UK

Threat from organised crime 'growing', agency says

NCA raid Image copyright PA
Image caption National Crime Agency officers searching a car in April

Organised crime affects more people in the UK than any other security threat, says the National Crime Agency.

It warns the scale and complexity of organised crime groups is growing, driven by global movements of people and new technologies like encryption.

It estimates there are 4,629 crime groups in the UK, with many offences under-reported.

It says that more firearms have been arriving as gangs work across borders to smuggle them from Europe.

In its annual report, the NCA says the breadth of threats from serious organised crime groups means the police and other agencies must increasingly think differently about how to combat the thousands of gangs.

"This year's assessment shows that organised crime groups (OCGs) are exploiting digital technology, for instance using encryption to communicate, and dark web marketplaces to aid their activities," said Lynne Owen, the NCA's director general.

"Criminals are continuing to develop international connections to increase the reach of their activity, and to maximise profits.

"The increasing sophistication of crime groups, coupled with the changing nature of their geographical reach, demonstrates more than ever the requirement for an increasingly co-ordinated response," she said.

Analysis

By Dominic Casciani, BBC home affairs correspondent

Organised crime was once just about things that were easy to understand and relatively easy to see: drugs; gun smuggling; extortion and armed robbery, to name but a few.

Today's annual report from the NCA is sombre reading because it underlines how modern-day crime connects events very close to your home to a global marketplace.

If a group can find an illicit way to make a profit, they will try to do so - they're not fussy.

Modern communications are making these crimes easier, lowering the entry levels for start-up gangs - and the global movement of people, cash and goods can make the trail go cold before investigators have cracked the secret communications.

These changes to organised crime are happening faster than policing tactics can evolve - and many experts believe, as the rise of cyber and human trafficking has shown, things are going to get worse before they get better.

The report predicts modern slavery, such as where someone has been coerced into working illegally in cash businesses such as car washes, would continue to grow - but also change.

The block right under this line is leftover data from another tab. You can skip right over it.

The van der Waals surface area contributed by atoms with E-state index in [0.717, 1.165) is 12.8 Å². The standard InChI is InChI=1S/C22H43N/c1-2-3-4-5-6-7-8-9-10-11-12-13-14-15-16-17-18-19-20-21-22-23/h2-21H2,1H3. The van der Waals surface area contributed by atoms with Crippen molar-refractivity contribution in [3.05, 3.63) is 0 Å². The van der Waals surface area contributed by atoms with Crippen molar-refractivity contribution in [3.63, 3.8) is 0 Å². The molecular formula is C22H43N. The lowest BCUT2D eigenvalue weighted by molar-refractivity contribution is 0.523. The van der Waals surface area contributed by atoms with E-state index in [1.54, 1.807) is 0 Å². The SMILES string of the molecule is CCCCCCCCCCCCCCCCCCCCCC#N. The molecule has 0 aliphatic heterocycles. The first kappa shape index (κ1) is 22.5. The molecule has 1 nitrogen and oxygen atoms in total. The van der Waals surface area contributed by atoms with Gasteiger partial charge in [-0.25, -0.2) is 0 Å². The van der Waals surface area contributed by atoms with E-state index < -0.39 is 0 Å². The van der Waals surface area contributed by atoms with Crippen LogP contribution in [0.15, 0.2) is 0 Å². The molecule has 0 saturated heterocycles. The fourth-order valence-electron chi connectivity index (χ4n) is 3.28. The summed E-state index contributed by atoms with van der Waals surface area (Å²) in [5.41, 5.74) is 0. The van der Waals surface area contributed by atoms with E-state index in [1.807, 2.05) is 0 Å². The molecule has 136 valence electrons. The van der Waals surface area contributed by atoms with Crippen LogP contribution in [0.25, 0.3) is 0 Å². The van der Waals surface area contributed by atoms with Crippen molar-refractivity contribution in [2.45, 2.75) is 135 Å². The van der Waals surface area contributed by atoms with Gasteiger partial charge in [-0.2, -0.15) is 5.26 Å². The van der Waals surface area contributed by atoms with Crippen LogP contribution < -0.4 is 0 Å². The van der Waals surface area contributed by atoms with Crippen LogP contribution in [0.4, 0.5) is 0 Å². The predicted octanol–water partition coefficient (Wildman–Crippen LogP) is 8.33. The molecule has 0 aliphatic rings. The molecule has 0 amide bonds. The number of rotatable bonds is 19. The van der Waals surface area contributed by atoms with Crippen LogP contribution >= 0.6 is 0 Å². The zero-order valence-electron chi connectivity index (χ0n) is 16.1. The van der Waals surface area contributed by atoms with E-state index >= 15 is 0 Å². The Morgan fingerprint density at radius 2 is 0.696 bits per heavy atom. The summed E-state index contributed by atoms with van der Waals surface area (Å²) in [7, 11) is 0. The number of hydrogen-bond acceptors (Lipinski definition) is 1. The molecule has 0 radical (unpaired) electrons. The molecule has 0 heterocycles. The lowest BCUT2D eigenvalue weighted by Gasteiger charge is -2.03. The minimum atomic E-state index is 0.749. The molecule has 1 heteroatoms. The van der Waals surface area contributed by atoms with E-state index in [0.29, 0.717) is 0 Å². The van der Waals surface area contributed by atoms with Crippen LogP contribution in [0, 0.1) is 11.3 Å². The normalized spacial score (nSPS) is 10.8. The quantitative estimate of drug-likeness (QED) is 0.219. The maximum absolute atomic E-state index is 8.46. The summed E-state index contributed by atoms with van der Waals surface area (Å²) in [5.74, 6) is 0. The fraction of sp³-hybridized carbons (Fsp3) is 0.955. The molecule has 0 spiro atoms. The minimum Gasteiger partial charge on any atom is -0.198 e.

If immigration falls, the number of illegal immigrants and British citizens tricked into these conditions could grow.

Many threats remain largely hidden from the public as gangs use the the "dark web" and readily-available encryption tools to conceal their activities, said the agency.

These include billions of pounds in money laundering, fraud and attempts to blackmail businesses by launching cyber attacks on their networks.

Beyond cyber offences, encrypted communication apps were now being used by all types of organised crime gangs, it said.

The NCA also warned the UK remains a "prime destination" for money laundering from Russia, Nigeria and Pakistan - with the London property market being regularly exploited.

Smuggling

While the UK still has one of the lowest levels of firearms offences in the world, the NCA said it was concerned about the smuggling of weapons from Eastern Europe via Belgium and the Netherlands.

"The vast majority of criminal firearm discharges in 2016/17... involved weapons not previously discharged in crime, suggesting a sufficiently fluid supply," said the report.

"This trend is assessed as largely due to firearms entering the UK from overseas and previously legal weapons entering criminal hands after being stolen, diverted or modified within the UK."

The UK's 3,000 air fields also presented "opportunities" for groups smuggling in both people and drugs.

In turn, the UK's drug market was substantially changing with gangs developing so-called "county lines" networks in which products are illicitly moved from cities to smaller communities via orders placed on untraceable mobile phones.

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